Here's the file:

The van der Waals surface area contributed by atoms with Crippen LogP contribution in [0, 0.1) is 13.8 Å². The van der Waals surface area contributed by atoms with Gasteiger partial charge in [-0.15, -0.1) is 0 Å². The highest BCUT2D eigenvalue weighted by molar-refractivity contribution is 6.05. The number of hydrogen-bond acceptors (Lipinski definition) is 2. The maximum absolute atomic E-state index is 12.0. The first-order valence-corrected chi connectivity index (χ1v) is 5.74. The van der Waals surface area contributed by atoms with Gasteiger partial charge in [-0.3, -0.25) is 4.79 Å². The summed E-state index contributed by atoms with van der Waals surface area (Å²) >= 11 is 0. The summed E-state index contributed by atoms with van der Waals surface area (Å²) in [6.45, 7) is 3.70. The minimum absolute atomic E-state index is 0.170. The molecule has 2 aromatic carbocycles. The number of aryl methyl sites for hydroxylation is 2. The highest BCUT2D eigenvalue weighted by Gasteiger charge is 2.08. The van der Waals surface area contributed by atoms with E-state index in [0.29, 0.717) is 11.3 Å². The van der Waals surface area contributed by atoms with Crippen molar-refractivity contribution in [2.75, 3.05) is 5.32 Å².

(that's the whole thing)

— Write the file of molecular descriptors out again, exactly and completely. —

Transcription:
The van der Waals surface area contributed by atoms with Crippen LogP contribution in [0, 0.1) is 13.8 Å². The van der Waals surface area contributed by atoms with Gasteiger partial charge in [-0.15, -0.1) is 0 Å². The highest BCUT2D eigenvalue weighted by molar-refractivity contribution is 6.05. The number of hydrogen-bond acceptors (Lipinski definition) is 2. The maximum absolute atomic E-state index is 12.0. The first-order valence-corrected chi connectivity index (χ1v) is 5.74. The van der Waals surface area contributed by atoms with Gasteiger partial charge in [-0.3, -0.25) is 4.79 Å². The summed E-state index contributed by atoms with van der Waals surface area (Å²) >= 11 is 0. The summed E-state index contributed by atoms with van der Waals surface area (Å²) in [6.45, 7) is 3.70. The minimum absolute atomic E-state index is 0.170. The molecule has 2 aromatic carbocycles. The number of aryl methyl sites for hydroxylation is 2. The highest BCUT2D eigenvalue weighted by Gasteiger charge is 2.08. The van der Waals surface area contributed by atoms with E-state index in [0.29, 0.717) is 11.3 Å². The van der Waals surface area contributed by atoms with Crippen molar-refractivity contribution in [2.75, 3.05) is 5.32 Å².